Having just attended the sold out WHO KNEW event at City Winery, it is quite apparent that Music Director Liz Rogers is making a name for herself in this city. Though it’s no surprise to Nashville residents, the southern “it” city is far more than country music. Alternative artists like Jack White, Paramore, and Kings of Leon have been pioneering the Nashville scene for years, and the rest of the world is slowly beginning to notice. On the cutting edge of the emerging scene is Anacrusis, a young publishing and licensing company working with artists including pop-sensations CAPPA and PHANGS.
After graduating from Vanderbilt with a passion for artist discovery, Anacrusis founder Liz Rogers quickly became a recognizable name in town. One year after starting her company, with a small but mighty roster, Anacrusis was selected as an official presenter at the esteemed SXSW Music and Film Festival in Austin, Texas. Constantly striving to create unique opportunities for her artists, the following year, Rogers returned to SXSW, this time presenting “The Nashville House,” with 25 emerging Nashville-based bands, 10 brands, and huge support from SXSW and the Nashville community. Quite the undertaking, but this isn’t surprising if you know Rogers, one of the youngest Creative Directors in the Nashville music scene, and a 2017 Nashville Emerging Leader Awards finalist.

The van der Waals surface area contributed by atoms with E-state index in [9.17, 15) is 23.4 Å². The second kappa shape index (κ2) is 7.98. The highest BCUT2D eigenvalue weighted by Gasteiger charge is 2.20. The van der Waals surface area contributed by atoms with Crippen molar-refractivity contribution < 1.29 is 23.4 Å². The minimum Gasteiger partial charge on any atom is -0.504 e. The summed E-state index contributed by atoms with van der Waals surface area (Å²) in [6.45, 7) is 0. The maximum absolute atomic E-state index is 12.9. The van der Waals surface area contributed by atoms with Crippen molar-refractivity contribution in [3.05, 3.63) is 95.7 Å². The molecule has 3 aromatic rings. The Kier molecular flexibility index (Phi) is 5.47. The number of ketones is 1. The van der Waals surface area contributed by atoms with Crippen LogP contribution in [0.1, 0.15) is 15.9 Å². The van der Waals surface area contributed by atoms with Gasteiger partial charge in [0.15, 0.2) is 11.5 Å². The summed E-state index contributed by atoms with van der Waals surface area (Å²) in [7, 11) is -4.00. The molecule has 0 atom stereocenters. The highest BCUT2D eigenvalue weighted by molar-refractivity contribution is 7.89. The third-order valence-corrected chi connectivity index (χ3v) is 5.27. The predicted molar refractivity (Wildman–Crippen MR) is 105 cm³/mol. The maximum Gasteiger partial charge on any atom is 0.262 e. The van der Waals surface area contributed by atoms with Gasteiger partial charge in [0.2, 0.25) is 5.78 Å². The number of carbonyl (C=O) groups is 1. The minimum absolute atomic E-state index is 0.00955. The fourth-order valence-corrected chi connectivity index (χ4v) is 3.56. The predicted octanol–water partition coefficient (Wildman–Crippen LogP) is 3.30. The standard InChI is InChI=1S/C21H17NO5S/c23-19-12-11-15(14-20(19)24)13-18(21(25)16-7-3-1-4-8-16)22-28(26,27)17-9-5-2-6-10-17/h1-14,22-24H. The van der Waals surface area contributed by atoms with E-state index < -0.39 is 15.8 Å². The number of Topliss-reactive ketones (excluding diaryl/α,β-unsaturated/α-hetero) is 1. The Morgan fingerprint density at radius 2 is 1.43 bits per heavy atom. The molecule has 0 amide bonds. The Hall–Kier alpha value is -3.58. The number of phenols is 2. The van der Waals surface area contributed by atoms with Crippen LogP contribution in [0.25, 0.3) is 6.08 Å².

In 2015, Rogers was asked to be an advisor for music-tech startups at the Nashville Entrepreneur Center, being the youngest advisor to date at 25; and in 2017, was recognized as the Expert Industry Advisor of the year. “Emerging artists are essentially startups,” says Rogers. “They have to assess their customer demographic and build their brand, often struggling with a lack of finances, just like a startup might.” Rogers’ vision and ability to conceptualize and execute out-of-the-box ideas that set her artists apart is what has landed her consulting roles with larger companies and established artists.
Networking at shows and events five plus nights a week, mentors and peers alike are frequently heard saying, “She’s going to run this town someday.”
Written by Aislinn Tucker, Nashville